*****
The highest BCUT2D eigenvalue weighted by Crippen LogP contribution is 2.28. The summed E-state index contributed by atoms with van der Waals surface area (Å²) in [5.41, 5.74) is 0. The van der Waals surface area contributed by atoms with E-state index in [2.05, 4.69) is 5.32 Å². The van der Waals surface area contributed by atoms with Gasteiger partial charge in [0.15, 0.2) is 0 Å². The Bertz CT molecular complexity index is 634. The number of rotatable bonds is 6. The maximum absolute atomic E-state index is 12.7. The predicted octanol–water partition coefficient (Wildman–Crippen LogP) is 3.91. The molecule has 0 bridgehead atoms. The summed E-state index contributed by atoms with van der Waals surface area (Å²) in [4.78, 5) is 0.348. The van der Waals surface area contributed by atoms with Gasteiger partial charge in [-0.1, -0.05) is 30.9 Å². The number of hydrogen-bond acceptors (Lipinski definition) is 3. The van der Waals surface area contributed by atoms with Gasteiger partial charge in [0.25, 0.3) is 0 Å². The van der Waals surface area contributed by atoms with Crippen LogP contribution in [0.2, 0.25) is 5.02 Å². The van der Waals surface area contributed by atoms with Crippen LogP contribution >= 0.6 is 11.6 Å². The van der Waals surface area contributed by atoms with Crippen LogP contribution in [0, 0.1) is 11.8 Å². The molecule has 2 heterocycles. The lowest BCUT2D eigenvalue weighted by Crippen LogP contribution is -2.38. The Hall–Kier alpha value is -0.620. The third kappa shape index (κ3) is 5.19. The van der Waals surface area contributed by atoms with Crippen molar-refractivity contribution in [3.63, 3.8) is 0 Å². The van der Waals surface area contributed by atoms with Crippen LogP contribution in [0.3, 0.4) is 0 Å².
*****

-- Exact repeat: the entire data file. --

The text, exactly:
The highest BCUT2D eigenvalue weighted by Crippen LogP contribution is 2.28. The summed E-state index contributed by atoms with van der Waals surface area (Å²) in [5.41, 5.74) is 0. The van der Waals surface area contributed by atoms with E-state index in [2.05, 4.69) is 5.32 Å². The van der Waals surface area contributed by atoms with Gasteiger partial charge in [0.15, 0.2) is 0 Å². The Bertz CT molecular complexity index is 634. The number of rotatable bonds is 6. The maximum absolute atomic E-state index is 12.7. The predicted octanol–water partition coefficient (Wildman–Crippen LogP) is 3.91. The molecule has 0 bridgehead atoms. The summed E-state index contributed by atoms with van der Waals surface area (Å²) in [4.78, 5) is 0.348. The van der Waals surface area contributed by atoms with Gasteiger partial charge in [-0.1, -0.05) is 30.9 Å². The number of hydrogen-bond acceptors (Lipinski definition) is 3. The van der Waals surface area contributed by atoms with Gasteiger partial charge in [0.25, 0.3) is 0 Å². The van der Waals surface area contributed by atoms with Crippen LogP contribution in [0.2, 0.25) is 5.02 Å². The van der Waals surface area contributed by atoms with Crippen LogP contribution >= 0.6 is 11.6 Å². The van der Waals surface area contributed by atoms with Crippen LogP contribution in [0, 0.1) is 11.8 Å². The molecule has 2 heterocycles. The lowest BCUT2D eigenvalue weighted by Crippen LogP contribution is -2.38. The Hall–Kier alpha value is -0.620. The third kappa shape index (κ3) is 5.19. The van der Waals surface area contributed by atoms with Crippen molar-refractivity contribution in [3.63, 3.8) is 0 Å². The van der Waals surface area contributed by atoms with Crippen LogP contribution in [0.3, 0.4) is 0 Å².